SNWSSouthern Nevada Water System
SNWSScottish Nautical Welfare Society (Scotland, UK)
SNWSStandard Number Word Sequence (mathematics education)
SNWSStabilized Naval Weapon Station (Israel)
SNWSSomewhat Not Work Safe (Internet slang)
References in periodicals archive ?
Six months after the launch of SLISLife, a survey study was conducted among SLIS students to investigate their use of SLISLife and other general purpose SNWs in facilitating peer socializing in the program.
* How students socialize with their peers at SLIS using general purpose SNWs (e.g.
The second most popular venue is SNWs. Table 2 presents a list of communication venues that respondents use to socialize with their peers in the program.
Respondents' peer socializing options are further grouped into three categories: no peer socializing, peer socializing via venues that do not include SNWs, and peer socializing via venues that include SNWs.
Two hundred fourteen responses were received regarding the use of general-purpose SNWs, i.e., SNWs that target the general public instead of a specific community of users.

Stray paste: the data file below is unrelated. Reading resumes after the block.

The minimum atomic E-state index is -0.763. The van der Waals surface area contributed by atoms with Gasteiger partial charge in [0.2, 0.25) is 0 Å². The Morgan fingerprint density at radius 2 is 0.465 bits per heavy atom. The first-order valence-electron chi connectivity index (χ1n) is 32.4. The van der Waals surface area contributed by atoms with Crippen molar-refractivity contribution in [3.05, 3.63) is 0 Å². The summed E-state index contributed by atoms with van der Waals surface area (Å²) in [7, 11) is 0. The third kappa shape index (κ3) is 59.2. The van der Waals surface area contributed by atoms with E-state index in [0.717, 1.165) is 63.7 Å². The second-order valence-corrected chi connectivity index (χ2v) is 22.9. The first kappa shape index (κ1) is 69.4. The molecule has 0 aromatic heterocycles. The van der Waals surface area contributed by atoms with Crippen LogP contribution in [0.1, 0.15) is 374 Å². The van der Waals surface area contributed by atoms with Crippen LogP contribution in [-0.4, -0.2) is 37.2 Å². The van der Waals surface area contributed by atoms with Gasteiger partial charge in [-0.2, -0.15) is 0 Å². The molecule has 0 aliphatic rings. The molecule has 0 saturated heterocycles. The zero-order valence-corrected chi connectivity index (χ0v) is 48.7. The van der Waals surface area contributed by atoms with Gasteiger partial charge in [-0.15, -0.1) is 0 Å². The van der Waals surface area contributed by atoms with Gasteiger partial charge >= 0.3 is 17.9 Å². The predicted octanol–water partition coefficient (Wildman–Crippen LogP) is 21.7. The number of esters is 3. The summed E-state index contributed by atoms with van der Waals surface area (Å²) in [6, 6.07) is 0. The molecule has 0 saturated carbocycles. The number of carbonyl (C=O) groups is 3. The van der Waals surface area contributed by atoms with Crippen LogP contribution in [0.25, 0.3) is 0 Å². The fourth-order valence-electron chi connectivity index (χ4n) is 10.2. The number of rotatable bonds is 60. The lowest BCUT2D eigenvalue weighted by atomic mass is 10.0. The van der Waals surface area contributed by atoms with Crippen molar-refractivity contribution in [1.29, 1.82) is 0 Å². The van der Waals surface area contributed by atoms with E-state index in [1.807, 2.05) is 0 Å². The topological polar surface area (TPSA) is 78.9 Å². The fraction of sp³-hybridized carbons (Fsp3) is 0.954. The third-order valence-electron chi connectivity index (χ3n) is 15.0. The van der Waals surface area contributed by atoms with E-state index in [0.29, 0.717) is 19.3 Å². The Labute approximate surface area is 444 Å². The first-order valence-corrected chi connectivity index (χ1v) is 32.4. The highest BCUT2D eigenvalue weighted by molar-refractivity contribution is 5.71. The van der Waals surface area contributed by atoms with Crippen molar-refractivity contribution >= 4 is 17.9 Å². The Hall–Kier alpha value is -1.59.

Cross-tabulations were conducted to examine the relationship between respondents' use of SNWs, their age groups, and their primary course delivery modes.
In SNWs, many user-generated discussions and statements, consciously or unconsciously, are driven by and serve to strengthen one's ego involvement (Gale 2007).
H1A: Respondents tend to believe that SNWs have a greater impact on others than on themselves.
H1B: Respondents tend to display a greater third-person effect on SNWs than on traditional media.
H2: Respondents tend to display a greater third-person effect on SNWs when "others" are defined as distant from self (i.e., most college men; most college women) than when "others" are defined as close to self (i.
Hence, women may be perceived as ideal SNW users and susceptible to the influence of SNWs.
H3A: Respondents from both genders tend to display a greater third-person effect on SNWs between self and perceived female "others" (i.e., female friends; most college women) than between self and perceived male "others" (i.e., male friends; most college men).